As I have mentioned many times, my favorite columns are the “interview columns” when I get to visit with a newly elected or appointed public servant and introduce them to the broad community. Last week, I had the honor to interview/visit with west Georgia’s newest superior court judge, Cynthia C. Adams.
Adams was appointed by Gov. Nathan Deal earlier this year and sworn in as a Superior Court Judge of the Douglas Judicial Circuit.
Adams said she was “honored and humbled to have been selected to serve the citizens of Douglas County on the Superior Court bench.”
She fills the vacancy created by the recent resignation of Chief Judge Robert J. James, who served the community as a judge for decades.
In a recent interview she said, “I am following in the footsteps of an amazing jurist, the Honorable Robert J. James, and joining the ranks of two remarkable judges currently serving, Judge David Emerson and Judge Beau McClain.”
I was excited and strangely a little nervous about the interview. I have been before Judge Adams on several cases, but I really did not know her. That would quickly change after I learned about her incredible life story.
Judge Adams was born in the Bahamas. In the 1980’s, her parents, both originally from Haiti, moved their family to the states, and settled in Georgia. Judge Adams considers herself a “Georgia Girl” through and through.
At an early age that “Georgia Girl” knew she wanted to be a lawyer, and took the steps necessary to realize that dream. She took college preparatory classes, and surrounded herself with people who would help spring her forward towards her future goals.
From there, our conversation naturally shifted to a discussion about the importance of young lawyers having strong mentors. I mentioned how blessed I was to have Gerry Word and Maryellen Simmons drag me along during the early days, and she talked about her mentors, Wade Malone and Comer Yates, whom she met through her participation in the Atlanta Bar Associations’ Summer Law Internship Program at the age of sixteen. Soon after graduation from law school, Natasha Silas would join Malone and Yates as persons being ever present, providing guidance during her legal career. Her perspective on mentorship is best described by a quote she gave me from Stephen Spielberg; “The delicate balance of mentoring someone is not creating them in your own image, but giving them the opportunity to create themselves.”
Moving forward, Judge Adams earned a Bachelor of Arts degree from Oakwood College and a Juris Doctorate from the University of Georgia School of Law.
Early in her career, she served as a prosecutor, first in the Fulton County Solicitor’s office, and later in the DeKalb County District Attorney’s office. While at the District Attorney’s office, she was assigned to the special victims’ unit where she prosecuted crimes committed against children, such as child abuse, child molestation, and child homicide.
In early 2008, Judge Adams started her own law firm. Her areas of practice included Criminal Defense, Family Law, Juvenile Law, and Immigration Law. Judge Adams, being bilingual in Haitian Creole, recalls how her practice developed to include Immigration Law. “In 2010, Haiti, my parents’ homeland was devastated by an earthquake. At that time, I did not realize the size of the Haitian community in Georgia, but I knew people needed help understanding what this catastrophe meant for them and their families still living in Haiti.” Judge Adams explained how she helped in the aftermath of the disaster, communicating, translating, assisting, and serving the Haitian citizens in our community.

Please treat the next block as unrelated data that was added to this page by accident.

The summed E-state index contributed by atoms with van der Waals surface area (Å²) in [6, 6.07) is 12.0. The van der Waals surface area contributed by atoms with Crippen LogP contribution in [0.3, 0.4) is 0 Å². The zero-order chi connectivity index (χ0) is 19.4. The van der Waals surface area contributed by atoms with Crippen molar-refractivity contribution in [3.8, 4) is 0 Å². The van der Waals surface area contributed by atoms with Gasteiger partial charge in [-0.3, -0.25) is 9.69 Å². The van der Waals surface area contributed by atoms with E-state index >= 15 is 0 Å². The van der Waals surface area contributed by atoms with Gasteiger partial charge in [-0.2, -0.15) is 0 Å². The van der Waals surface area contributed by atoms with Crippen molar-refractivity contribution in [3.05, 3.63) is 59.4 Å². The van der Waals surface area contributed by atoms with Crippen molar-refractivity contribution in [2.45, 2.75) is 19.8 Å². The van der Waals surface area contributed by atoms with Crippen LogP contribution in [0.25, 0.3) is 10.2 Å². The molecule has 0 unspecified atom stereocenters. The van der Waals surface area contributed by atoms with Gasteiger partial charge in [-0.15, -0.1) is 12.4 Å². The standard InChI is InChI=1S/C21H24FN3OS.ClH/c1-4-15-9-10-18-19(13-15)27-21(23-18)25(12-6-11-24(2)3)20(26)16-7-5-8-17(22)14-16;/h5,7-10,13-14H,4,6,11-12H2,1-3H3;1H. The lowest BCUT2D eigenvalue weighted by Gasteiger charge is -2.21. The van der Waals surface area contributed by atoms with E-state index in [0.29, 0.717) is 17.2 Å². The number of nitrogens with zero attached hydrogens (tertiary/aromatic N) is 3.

In 2010, she saw another opportunity to serve her community through the Juvenile Court. That year she met with Douglas Juvenile Court Judge Peggy Walker to discuss some issues surrounding the juvenile court, and finding out ways that she could be more involved. This relationship would prove to be important in Adams’ life because Judge Walker would later appoint Judge Adams as Judge Pro Tempore (a judge who fills in to assist another judge) in 2013.
January 31, 2017, Governor Deal appointed her, and on February 13, 2017, she was sworn in as Douglas County Superior Court judge. She says that she believes that being a judge is God’s plan for her. “It is an opportunity to have an impact and make a real difference,” she says. She went on to say, “I believe that during my interview Governor Deal recognized the determination and commitment I had to serving my community, and I was honored that he selected me for the position.”
As usual, I couldn’t stop myself from asking what qualities a good superior court judge should have. Her answer was simple and direct. “I plan to be firm, but fair to all parties and attorneys and to run an efficient courtroom in the administration of justice.” “Firm, but fair” was mentioned more than once during our visit. I don’t know many people who would disagree with that judicial approach.
She is also a student of the law. She believes in keeping up with the daily changes that take place in the appellate courts. I have valued this discipline since Chief Judge David Emerson strongly insisted that I do the same and discreetly suggested that I should always bring my laptop to court many years ago.
Adams has lived in Douglas County for fourteen years with her husband, Dwayne (also an attorney), their daughter Isabel, and son Alexander.
Her community service activities in Douglas Co. are too long to list in this column. But, she mentioned that the Douglas County Junior League and the Douglas County Chamber of Commerce are two vital organizations in west Georgia.
What was scheduled to be a one hour interview turned into an almost two hour visit. Her character, integrity, and dedication to the law will serve her and the people of west Georgia well for a long time.